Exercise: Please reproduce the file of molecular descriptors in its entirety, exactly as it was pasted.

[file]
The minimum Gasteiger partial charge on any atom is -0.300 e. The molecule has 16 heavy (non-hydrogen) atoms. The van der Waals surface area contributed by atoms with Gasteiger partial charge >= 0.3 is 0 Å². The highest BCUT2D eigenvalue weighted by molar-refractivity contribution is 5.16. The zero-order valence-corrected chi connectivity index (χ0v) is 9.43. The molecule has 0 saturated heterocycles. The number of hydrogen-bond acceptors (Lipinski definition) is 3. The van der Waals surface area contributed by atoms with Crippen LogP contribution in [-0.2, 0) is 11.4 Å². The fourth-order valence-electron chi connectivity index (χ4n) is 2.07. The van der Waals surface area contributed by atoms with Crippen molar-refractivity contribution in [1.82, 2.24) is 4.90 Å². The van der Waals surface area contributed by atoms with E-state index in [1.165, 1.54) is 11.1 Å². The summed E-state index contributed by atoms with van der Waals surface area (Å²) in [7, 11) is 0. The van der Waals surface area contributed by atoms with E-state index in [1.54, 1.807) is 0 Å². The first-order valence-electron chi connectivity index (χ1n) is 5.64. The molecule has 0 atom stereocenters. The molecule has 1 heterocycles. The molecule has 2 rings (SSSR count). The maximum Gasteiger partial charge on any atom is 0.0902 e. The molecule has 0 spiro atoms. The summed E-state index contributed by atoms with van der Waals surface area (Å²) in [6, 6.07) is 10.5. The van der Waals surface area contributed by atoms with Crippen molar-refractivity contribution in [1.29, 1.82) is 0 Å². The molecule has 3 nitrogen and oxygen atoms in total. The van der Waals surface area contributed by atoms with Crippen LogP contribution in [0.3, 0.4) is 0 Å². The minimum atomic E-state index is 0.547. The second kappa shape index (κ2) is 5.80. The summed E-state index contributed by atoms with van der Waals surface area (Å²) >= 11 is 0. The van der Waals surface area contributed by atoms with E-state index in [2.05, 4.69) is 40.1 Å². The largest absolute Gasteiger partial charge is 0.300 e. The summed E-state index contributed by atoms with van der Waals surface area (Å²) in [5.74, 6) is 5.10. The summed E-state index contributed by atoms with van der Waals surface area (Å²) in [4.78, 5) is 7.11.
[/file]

The minimum Gasteiger partial charge on any atom is -0.300 e. The molecule has 16 heavy (non-hydrogen) atoms. The van der Waals surface area contributed by atoms with Gasteiger partial charge >= 0.3 is 0 Å². The highest BCUT2D eigenvalue weighted by molar-refractivity contribution is 5.16. The zero-order valence-corrected chi connectivity index (χ0v) is 9.43. The molecule has 0 saturated heterocycles. The number of hydrogen-bond acceptors (Lipinski definition) is 3. The van der Waals surface area contributed by atoms with Crippen LogP contribution in [-0.2, 0) is 11.4 Å². The fourth-order valence-electron chi connectivity index (χ4n) is 2.07. The van der Waals surface area contributed by atoms with Crippen molar-refractivity contribution in [1.82, 2.24) is 4.90 Å². The van der Waals surface area contributed by atoms with E-state index in [1.165, 1.54) is 11.1 Å². The summed E-state index contributed by atoms with van der Waals surface area (Å²) in [7, 11) is 0. The van der Waals surface area contributed by atoms with E-state index in [1.54, 1.807) is 0 Å². The first-order valence-electron chi connectivity index (χ1n) is 5.64. The molecule has 0 atom stereocenters. The molecule has 1 heterocycles. The molecule has 2 rings (SSSR count). The maximum Gasteiger partial charge on any atom is 0.0902 e. The molecule has 0 spiro atoms. The summed E-state index contributed by atoms with van der Waals surface area (Å²) in [6, 6.07) is 10.5. The van der Waals surface area contributed by atoms with Crippen molar-refractivity contribution in [1.29, 1.82) is 0 Å². The molecule has 3 nitrogen and oxygen atoms in total. The van der Waals surface area contributed by atoms with Crippen LogP contribution in [0.3, 0.4) is 0 Å². The minimum atomic E-state index is 0.547. The second kappa shape index (κ2) is 5.80. The summed E-state index contributed by atoms with van der Waals surface area (Å²) >= 11 is 0. The van der Waals surface area contributed by atoms with E-state index in [2.05, 4.69) is 40.1 Å². The largest absolute Gasteiger partial charge is 0.300 e. The summed E-state index contributed by atoms with van der Waals surface area (Å²) in [5.74, 6) is 5.10. The summed E-state index contributed by atoms with van der Waals surface area (Å²) in [4.78, 5) is 7.11.